"This has been the summer of my dreams," I say to my daughter.
"That's pathetic," Ally replies.
Maybe. But it's true. In the three months Ally's been home between graduating from college and moving to Spain, we've been each other's best companion. Long walks, lattes, massages, cooking side by side, a mani-pedi to mark the dwindling days of flip-flops and our time together. We've even managed some good talks until I mess up by asking, "What if you fall in love and decide to stay in Spain forever?"
I dreamed of such a summer four years earlier, before Ally left for college. But back then my dream was her nightmare. So she stayed out late with friends, sleeping in till the coast was clear from my offers of ensnaring lattes.
Four years away have allowed Ally to come back not only with a college degree, but with an independent identity that makes our bond less threatening. Free lattes? Bring them on!
Our first separation was a dress rehearsal. This time's for real. Ally's going off to adulthood, not college.
The day of departure arrives. We sit awhile in the terminal, steeling ourselves for goodbye. I repeat something I heard on the radio, about imagining someone you sorely miss in the next room. "I'm going to think of you in the next room," I say as we hug. To distract ourselves, we search out one last latte. It helps wash away the lump in my throat.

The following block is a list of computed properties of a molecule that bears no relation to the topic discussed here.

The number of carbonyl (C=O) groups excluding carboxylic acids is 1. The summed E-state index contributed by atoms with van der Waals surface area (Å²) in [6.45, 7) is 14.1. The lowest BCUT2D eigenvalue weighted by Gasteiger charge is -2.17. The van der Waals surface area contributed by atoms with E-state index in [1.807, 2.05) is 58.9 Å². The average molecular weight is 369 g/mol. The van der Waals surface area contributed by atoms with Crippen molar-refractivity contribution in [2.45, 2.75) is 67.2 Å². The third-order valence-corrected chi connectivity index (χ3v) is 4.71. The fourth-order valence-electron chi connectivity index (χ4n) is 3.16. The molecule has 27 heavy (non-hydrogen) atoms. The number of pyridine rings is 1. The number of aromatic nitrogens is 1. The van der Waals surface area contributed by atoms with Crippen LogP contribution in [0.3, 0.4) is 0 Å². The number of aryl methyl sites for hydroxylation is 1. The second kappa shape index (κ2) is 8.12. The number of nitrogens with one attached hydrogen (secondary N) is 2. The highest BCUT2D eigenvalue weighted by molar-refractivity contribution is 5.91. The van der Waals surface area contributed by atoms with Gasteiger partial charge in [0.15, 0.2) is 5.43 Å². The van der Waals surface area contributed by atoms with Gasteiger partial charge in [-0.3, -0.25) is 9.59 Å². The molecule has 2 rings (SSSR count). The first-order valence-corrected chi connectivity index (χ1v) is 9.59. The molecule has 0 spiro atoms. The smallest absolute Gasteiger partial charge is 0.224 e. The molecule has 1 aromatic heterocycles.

I watch as Ally goes through security. It's hard to see through the plate glass that separates us. Between the throng of travelers and the reflections of people waving goodbye, I soon lose track of her. Suddenly I feel the same panic that overwhelmed me when Ally was three, and we lost her in a museum. As my husband and I frantically searched the nearby exhibits, I glanced from the balcony into the lobby. There was Ally, calmly talking to a guard, unaware that she was lost.
She'll be fine now, too.
I hope I can say the same for myself.
With a Perspective, I'm Lorrie Goldin.
Lorrie Goldin is a psychotherapist practicing in Berkeley and San Rafael.